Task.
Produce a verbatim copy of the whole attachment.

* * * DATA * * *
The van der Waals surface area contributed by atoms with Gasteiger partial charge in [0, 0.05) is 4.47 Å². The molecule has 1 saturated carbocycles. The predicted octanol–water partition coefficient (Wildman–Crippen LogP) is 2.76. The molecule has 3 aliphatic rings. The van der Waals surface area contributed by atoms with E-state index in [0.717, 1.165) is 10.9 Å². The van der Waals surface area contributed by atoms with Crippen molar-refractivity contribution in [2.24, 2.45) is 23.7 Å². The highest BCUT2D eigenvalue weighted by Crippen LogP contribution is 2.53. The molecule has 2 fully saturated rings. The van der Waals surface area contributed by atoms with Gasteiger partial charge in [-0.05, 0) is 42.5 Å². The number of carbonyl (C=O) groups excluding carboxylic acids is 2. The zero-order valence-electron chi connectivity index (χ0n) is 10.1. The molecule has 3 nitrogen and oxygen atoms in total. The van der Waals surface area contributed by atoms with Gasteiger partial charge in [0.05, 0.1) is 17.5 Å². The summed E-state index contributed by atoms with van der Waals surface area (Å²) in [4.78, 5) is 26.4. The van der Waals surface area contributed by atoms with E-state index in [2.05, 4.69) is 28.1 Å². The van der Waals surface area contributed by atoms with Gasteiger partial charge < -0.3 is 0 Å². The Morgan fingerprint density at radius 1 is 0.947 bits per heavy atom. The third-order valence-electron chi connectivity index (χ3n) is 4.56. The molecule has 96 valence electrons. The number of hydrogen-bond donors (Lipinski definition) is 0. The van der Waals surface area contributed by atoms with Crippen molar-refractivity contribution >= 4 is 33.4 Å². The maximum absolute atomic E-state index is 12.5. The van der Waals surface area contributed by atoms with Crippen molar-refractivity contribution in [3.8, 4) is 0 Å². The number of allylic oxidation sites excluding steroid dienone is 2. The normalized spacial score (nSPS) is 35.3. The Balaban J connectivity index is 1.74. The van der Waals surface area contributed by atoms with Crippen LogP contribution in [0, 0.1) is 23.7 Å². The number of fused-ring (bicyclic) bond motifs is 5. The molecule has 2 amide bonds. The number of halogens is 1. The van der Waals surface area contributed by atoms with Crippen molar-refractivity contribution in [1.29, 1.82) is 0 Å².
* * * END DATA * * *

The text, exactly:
The van der Waals surface area contributed by atoms with Gasteiger partial charge in [0, 0.05) is 4.47 Å². The molecule has 1 saturated carbocycles. The predicted octanol–water partition coefficient (Wildman–Crippen LogP) is 2.76. The molecule has 3 aliphatic rings. The van der Waals surface area contributed by atoms with E-state index in [0.717, 1.165) is 10.9 Å². The van der Waals surface area contributed by atoms with Crippen molar-refractivity contribution in [2.24, 2.45) is 23.7 Å². The highest BCUT2D eigenvalue weighted by Crippen LogP contribution is 2.53. The molecule has 2 fully saturated rings. The van der Waals surface area contributed by atoms with Gasteiger partial charge in [-0.05, 0) is 42.5 Å². The number of carbonyl (C=O) groups excluding carboxylic acids is 2. The zero-order valence-electron chi connectivity index (χ0n) is 10.1. The molecule has 3 nitrogen and oxygen atoms in total. The van der Waals surface area contributed by atoms with Gasteiger partial charge in [0.05, 0.1) is 17.5 Å². The summed E-state index contributed by atoms with van der Waals surface area (Å²) in [4.78, 5) is 26.4. The van der Waals surface area contributed by atoms with E-state index in [2.05, 4.69) is 28.1 Å². The van der Waals surface area contributed by atoms with Gasteiger partial charge < -0.3 is 0 Å². The Morgan fingerprint density at radius 1 is 0.947 bits per heavy atom. The third-order valence-electron chi connectivity index (χ3n) is 4.56. The molecule has 96 valence electrons. The number of hydrogen-bond donors (Lipinski definition) is 0. The van der Waals surface area contributed by atoms with Crippen molar-refractivity contribution >= 4 is 33.4 Å². The maximum absolute atomic E-state index is 12.5. The van der Waals surface area contributed by atoms with Crippen molar-refractivity contribution in [3.8, 4) is 0 Å². The number of allylic oxidation sites excluding steroid dienone is 2. The normalized spacial score (nSPS) is 35.3. The Balaban J connectivity index is 1.74. The van der Waals surface area contributed by atoms with Crippen LogP contribution in [0, 0.1) is 23.7 Å². The number of fused-ring (bicyclic) bond motifs is 5. The molecule has 2 amide bonds. The number of halogens is 1. The van der Waals surface area contributed by atoms with Crippen molar-refractivity contribution in [1.29, 1.82) is 0 Å².